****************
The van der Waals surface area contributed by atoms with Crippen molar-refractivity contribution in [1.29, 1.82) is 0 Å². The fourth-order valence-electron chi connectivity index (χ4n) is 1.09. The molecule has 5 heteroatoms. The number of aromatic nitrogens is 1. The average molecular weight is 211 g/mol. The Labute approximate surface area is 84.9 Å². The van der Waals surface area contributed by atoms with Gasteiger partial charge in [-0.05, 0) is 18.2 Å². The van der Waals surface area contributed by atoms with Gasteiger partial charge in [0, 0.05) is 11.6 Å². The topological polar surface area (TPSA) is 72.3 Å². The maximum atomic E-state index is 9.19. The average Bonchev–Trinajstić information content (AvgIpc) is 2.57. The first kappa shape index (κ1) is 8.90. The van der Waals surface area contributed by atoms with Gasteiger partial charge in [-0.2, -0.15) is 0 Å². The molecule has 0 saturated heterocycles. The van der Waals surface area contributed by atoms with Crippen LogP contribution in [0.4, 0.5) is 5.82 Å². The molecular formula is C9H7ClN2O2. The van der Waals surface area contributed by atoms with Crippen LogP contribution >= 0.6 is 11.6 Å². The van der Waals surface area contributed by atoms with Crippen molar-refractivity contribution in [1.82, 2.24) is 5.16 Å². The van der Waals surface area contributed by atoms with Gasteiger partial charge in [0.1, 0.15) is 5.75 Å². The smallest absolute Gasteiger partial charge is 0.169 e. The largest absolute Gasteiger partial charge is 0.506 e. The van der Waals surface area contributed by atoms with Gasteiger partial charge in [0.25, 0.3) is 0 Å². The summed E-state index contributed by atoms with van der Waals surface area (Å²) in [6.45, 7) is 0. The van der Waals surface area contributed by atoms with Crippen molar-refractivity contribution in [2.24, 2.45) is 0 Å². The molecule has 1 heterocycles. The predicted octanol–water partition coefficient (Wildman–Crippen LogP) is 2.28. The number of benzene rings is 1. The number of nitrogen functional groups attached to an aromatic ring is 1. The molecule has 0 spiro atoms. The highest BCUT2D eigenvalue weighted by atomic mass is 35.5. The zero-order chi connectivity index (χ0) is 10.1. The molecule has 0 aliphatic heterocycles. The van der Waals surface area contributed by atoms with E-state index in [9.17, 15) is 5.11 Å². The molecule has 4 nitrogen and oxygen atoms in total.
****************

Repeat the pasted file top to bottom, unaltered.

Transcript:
The van der Waals surface area contributed by atoms with Crippen molar-refractivity contribution in [1.29, 1.82) is 0 Å². The fourth-order valence-electron chi connectivity index (χ4n) is 1.09. The molecule has 5 heteroatoms. The number of aromatic nitrogens is 1. The average molecular weight is 211 g/mol. The Labute approximate surface area is 84.9 Å². The van der Waals surface area contributed by atoms with Gasteiger partial charge in [-0.05, 0) is 18.2 Å². The van der Waals surface area contributed by atoms with Gasteiger partial charge in [0, 0.05) is 11.6 Å². The topological polar surface area (TPSA) is 72.3 Å². The maximum atomic E-state index is 9.19. The average Bonchev–Trinajstić information content (AvgIpc) is 2.57. The first kappa shape index (κ1) is 8.90. The van der Waals surface area contributed by atoms with Gasteiger partial charge in [-0.2, -0.15) is 0 Å². The molecule has 0 saturated heterocycles. The van der Waals surface area contributed by atoms with Crippen LogP contribution in [0.4, 0.5) is 5.82 Å². The molecular formula is C9H7ClN2O2. The van der Waals surface area contributed by atoms with Crippen LogP contribution >= 0.6 is 11.6 Å². The van der Waals surface area contributed by atoms with Crippen molar-refractivity contribution in [1.82, 2.24) is 5.16 Å². The van der Waals surface area contributed by atoms with Gasteiger partial charge in [0.1, 0.15) is 5.75 Å². The smallest absolute Gasteiger partial charge is 0.169 e. The largest absolute Gasteiger partial charge is 0.506 e. The van der Waals surface area contributed by atoms with Gasteiger partial charge in [0.25, 0.3) is 0 Å². The summed E-state index contributed by atoms with van der Waals surface area (Å²) in [6.45, 7) is 0. The van der Waals surface area contributed by atoms with Crippen molar-refractivity contribution in [2.24, 2.45) is 0 Å². The molecule has 1 heterocycles. The predicted octanol–water partition coefficient (Wildman–Crippen LogP) is 2.28. The number of benzene rings is 1. The number of nitrogen functional groups attached to an aromatic ring is 1. The molecule has 0 spiro atoms. The highest BCUT2D eigenvalue weighted by atomic mass is 35.5. The zero-order chi connectivity index (χ0) is 10.1. The molecule has 0 aliphatic heterocycles. The van der Waals surface area contributed by atoms with E-state index in [9.17, 15) is 5.11 Å². The molecule has 4 nitrogen and oxygen atoms in total.